In 2001 Sun Microsystems joined with other major companies to form the Liberty Alliance Project. The goals were to define standards for developing identity-based infrastructures, software, and web services, and to promote adoption of these standards. The Liberty Alliance Project does not deliver products or services. It defines frameworks to ensure interoperability between homogeneous products while respecting the privacy and security of identity data. This section contains the following information:
If you are already familiar with the concepts and protocols developed by the Liberty Alliance Project, go to Chapter 2, Implementation of the Liberty Alliance Project Specifications for information on how these standards are integrated into Access Manager.
The members of the Liberty Alliance Project include some of the world’s most recognized companies, representing products, services and partnerships across a wide spectrum of consumer and business service providers. Members also include government organizations and technology vendors. For more information regarding membership (and a complete listing of current members), see the Liberty Alliance Project web site.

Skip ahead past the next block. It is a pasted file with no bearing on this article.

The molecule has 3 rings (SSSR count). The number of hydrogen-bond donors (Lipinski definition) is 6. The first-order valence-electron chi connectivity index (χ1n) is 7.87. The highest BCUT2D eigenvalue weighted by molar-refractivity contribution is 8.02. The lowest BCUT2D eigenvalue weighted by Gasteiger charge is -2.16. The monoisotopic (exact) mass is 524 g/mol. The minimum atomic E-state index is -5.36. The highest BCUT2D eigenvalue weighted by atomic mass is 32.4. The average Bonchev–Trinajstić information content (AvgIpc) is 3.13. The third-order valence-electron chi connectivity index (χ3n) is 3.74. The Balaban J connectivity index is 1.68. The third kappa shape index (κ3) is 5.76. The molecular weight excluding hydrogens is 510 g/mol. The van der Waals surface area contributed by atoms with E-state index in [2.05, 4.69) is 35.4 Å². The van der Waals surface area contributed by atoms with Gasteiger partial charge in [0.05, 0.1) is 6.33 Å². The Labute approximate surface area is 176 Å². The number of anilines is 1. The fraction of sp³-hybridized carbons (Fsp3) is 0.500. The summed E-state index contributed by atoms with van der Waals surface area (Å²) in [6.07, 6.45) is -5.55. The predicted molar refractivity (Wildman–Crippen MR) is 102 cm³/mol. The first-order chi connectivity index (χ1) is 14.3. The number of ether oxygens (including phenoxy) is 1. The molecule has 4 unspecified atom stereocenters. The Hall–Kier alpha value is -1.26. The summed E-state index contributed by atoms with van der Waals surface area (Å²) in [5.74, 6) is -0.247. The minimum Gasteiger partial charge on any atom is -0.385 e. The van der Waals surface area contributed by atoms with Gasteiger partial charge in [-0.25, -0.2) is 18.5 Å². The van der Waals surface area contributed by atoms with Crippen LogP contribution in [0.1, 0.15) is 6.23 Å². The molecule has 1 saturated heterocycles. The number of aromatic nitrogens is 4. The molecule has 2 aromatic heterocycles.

Only members of the Liberty Alliance Project are allowed to provide feedback on drafts of the specifications although any organization may implement them.
The specifications developed by the Liberty Alliance Project enable individuals and organizations to securely conduct network transactions. The main objectives include:
Serve as open standards for federated identity management and web services.
Support and promote permission-based sharing of personal identity attributes.
Provide a standard for SSO that includes decentralized authentication and authorization for multiple providers.
Create an open network identity infrastructure that supports all current and emerging user agents (also referred to as browsers or wireless browsers).
Enable consumers to protect their network identity information.